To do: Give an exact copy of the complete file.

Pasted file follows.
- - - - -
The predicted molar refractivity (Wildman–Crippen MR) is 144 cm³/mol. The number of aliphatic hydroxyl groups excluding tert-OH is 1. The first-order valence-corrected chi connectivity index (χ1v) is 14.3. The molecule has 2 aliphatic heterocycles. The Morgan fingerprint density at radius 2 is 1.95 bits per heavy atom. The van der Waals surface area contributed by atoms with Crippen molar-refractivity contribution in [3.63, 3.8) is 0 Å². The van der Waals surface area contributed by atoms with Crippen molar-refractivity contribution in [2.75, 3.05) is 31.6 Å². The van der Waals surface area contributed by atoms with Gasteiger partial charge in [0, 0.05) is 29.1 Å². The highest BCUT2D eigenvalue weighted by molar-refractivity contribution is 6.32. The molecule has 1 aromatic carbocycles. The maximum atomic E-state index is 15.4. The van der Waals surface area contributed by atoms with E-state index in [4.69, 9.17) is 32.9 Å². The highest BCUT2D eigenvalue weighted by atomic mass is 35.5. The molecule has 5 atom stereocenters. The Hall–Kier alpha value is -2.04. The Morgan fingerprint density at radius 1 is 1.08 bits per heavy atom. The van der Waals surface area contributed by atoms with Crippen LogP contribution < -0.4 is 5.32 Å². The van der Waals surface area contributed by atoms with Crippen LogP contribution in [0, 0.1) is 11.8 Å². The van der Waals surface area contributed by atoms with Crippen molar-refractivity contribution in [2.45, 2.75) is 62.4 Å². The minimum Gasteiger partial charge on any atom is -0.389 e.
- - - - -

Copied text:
The predicted molar refractivity (Wildman–Crippen MR) is 144 cm³/mol. The number of aliphatic hydroxyl groups excluding tert-OH is 1. The first-order valence-corrected chi connectivity index (χ1v) is 14.3. The molecule has 2 aliphatic heterocycles. The Morgan fingerprint density at radius 2 is 1.95 bits per heavy atom. The van der Waals surface area contributed by atoms with Crippen molar-refractivity contribution in [3.63, 3.8) is 0 Å². The van der Waals surface area contributed by atoms with Crippen molar-refractivity contribution in [2.75, 3.05) is 31.6 Å². The van der Waals surface area contributed by atoms with Gasteiger partial charge in [0, 0.05) is 29.1 Å². The highest BCUT2D eigenvalue weighted by molar-refractivity contribution is 6.32. The molecule has 1 aromatic carbocycles. The maximum atomic E-state index is 15.4. The van der Waals surface area contributed by atoms with E-state index in [4.69, 9.17) is 32.9 Å². The highest BCUT2D eigenvalue weighted by atomic mass is 35.5. The molecule has 5 atom stereocenters. The Hall–Kier alpha value is -2.04. The Morgan fingerprint density at radius 1 is 1.08 bits per heavy atom. The van der Waals surface area contributed by atoms with Crippen LogP contribution < -0.4 is 5.32 Å². The van der Waals surface area contributed by atoms with Crippen LogP contribution in [0, 0.1) is 11.8 Å². The van der Waals surface area contributed by atoms with Crippen molar-refractivity contribution in [2.45, 2.75) is 62.4 Å². The minimum Gasteiger partial charge on any atom is -0.389 e.